Ventilation Ducts and pipes for ventilation of bunkers, coal handling spaces, ducts for coal transfer systems and other spaces where coal dust is expected to be present are to be independent of any other ventilation system. Exhaust ducts of such systems are to terminate on the open deck. \Vhere a mechanical exhaust is provided, a filter is to be placed in the system before the fan and as close as practicable to the source of dust. Natural exhaust ducts are to he arranged as vertically as practicable with no angle being greater than twenty degrees from the vertical in order to avoid accumulation of coal dust in the vents. Bunkers are to be effectively ventilated with unrestricted air flow over the entire coal surface. The ventilation and structural arrangements are to be such that there are no dead spots where gas may accumulate. A ventilation system is to be provided for each bunker. Ventilation openings are to be fitted with permanent means for closure and the position of the closure devices are to be clearly indicated.

15.0

Fire Protection The fire main system is to be such that at least two jets of water can reach any part of an empty bunker space, and any coal handling space. Two readily accessible easily operable air tight accesses are to be provided at the top of each bunker.

16.0

Electrical Installations Electrical installations in hazardous locations are to be limited to those considered essential for operational purposes. Hazardous locations are subdivided into Category A, Category B, and Category C locations. Category A locations are those where both coal dust and methane may be present. Category B locations are those where coal dust is expected to be present in the atmosphere but methane is not expected. Category C locations are those where coal dust will not be expected in the air in ignitable or explosive quantities but where some accumulations of such dust are expected. Electrical cable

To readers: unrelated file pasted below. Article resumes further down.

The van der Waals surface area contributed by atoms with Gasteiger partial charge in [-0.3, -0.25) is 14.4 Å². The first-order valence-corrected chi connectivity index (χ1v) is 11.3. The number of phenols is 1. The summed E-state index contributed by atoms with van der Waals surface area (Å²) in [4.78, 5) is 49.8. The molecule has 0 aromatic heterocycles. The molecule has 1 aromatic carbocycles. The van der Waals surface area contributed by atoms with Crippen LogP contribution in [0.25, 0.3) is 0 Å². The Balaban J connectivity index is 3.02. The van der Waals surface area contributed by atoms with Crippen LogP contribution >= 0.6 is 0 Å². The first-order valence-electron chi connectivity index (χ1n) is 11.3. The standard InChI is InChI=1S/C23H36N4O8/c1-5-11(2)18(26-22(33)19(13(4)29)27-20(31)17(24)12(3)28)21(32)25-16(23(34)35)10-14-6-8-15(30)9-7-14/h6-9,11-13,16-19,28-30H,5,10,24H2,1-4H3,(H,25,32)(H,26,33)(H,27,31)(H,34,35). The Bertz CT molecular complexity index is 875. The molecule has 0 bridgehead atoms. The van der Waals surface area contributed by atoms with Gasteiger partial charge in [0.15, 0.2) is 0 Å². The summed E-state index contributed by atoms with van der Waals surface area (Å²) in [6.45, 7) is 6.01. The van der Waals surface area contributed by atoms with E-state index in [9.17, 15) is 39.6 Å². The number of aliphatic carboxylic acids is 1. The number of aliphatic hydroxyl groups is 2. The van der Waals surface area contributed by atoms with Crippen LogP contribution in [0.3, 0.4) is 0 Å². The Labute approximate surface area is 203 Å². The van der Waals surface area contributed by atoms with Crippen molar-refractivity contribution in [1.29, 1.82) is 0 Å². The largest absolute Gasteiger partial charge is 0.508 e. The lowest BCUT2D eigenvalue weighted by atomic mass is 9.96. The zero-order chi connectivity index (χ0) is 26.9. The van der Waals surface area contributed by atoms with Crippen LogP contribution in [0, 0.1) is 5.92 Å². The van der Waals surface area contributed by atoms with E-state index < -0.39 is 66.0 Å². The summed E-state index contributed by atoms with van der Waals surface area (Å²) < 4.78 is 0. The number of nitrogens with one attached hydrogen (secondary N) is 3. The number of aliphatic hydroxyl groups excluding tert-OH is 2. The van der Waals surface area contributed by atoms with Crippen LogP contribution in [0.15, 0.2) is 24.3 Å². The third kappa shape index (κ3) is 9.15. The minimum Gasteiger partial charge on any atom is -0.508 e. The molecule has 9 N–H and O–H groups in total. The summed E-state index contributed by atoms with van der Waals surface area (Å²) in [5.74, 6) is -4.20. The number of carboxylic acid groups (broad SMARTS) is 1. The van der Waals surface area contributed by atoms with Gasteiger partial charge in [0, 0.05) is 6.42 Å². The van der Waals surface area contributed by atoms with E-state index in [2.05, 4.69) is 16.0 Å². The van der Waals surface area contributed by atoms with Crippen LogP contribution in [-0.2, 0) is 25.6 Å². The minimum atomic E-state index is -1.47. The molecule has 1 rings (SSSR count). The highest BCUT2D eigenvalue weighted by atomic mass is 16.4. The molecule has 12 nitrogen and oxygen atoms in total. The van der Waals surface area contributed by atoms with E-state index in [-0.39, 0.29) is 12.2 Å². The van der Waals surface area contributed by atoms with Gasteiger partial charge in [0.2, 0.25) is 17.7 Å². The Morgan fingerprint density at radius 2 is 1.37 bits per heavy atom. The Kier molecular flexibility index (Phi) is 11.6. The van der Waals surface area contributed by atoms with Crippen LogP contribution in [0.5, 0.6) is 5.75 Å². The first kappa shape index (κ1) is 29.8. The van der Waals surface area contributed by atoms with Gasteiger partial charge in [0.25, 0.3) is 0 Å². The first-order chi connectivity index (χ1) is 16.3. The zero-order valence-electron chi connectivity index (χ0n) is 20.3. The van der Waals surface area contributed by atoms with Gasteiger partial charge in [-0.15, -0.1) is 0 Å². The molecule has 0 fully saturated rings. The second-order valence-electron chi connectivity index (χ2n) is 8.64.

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installed in these locations is to be armored or MI type. Electrical equipment in hazardous locations is to comply with the following. Category A Location Coal bunkers, ventilation ducts from coal bunkers and preparation equipment and within 3m (10ft) of outlets of such ducts

Equipment To be certified for use in coal dust and methane atmospheres
CategoryB Location Compartments where coal is dropped or dumped; open locations within 3m (10 ft) of a coal transfer point where coal is dropped or dumped; inside closed conveyors

Equipment To be certified for use in coal dust atmospheres
Category C Location Compartments containing open conveyors

Equipment Watertight equipment having an enclosure whose maximum temperature does not exceed l65C (329F) for equipment not subject to overloading, and l20C (248F) for equipment subject to overloading; receptacles are to be of a type that prevents making or breaking contact with live parts exposed
17.0 Tests and Trials Satisfactory operation of the complete installation is to be demonstrated to the Surveyor during trials. This is to include all coal handling and utilization systems as well as ash handling systems. It is to be demonstrated that a single failure of an active component of these systems will not cause loss of more than 50% of steam production necessary for propulsion and safety of the ship and preservation of cargo. Satisfactory operation of the systems during maneuvering is to be demonstrated.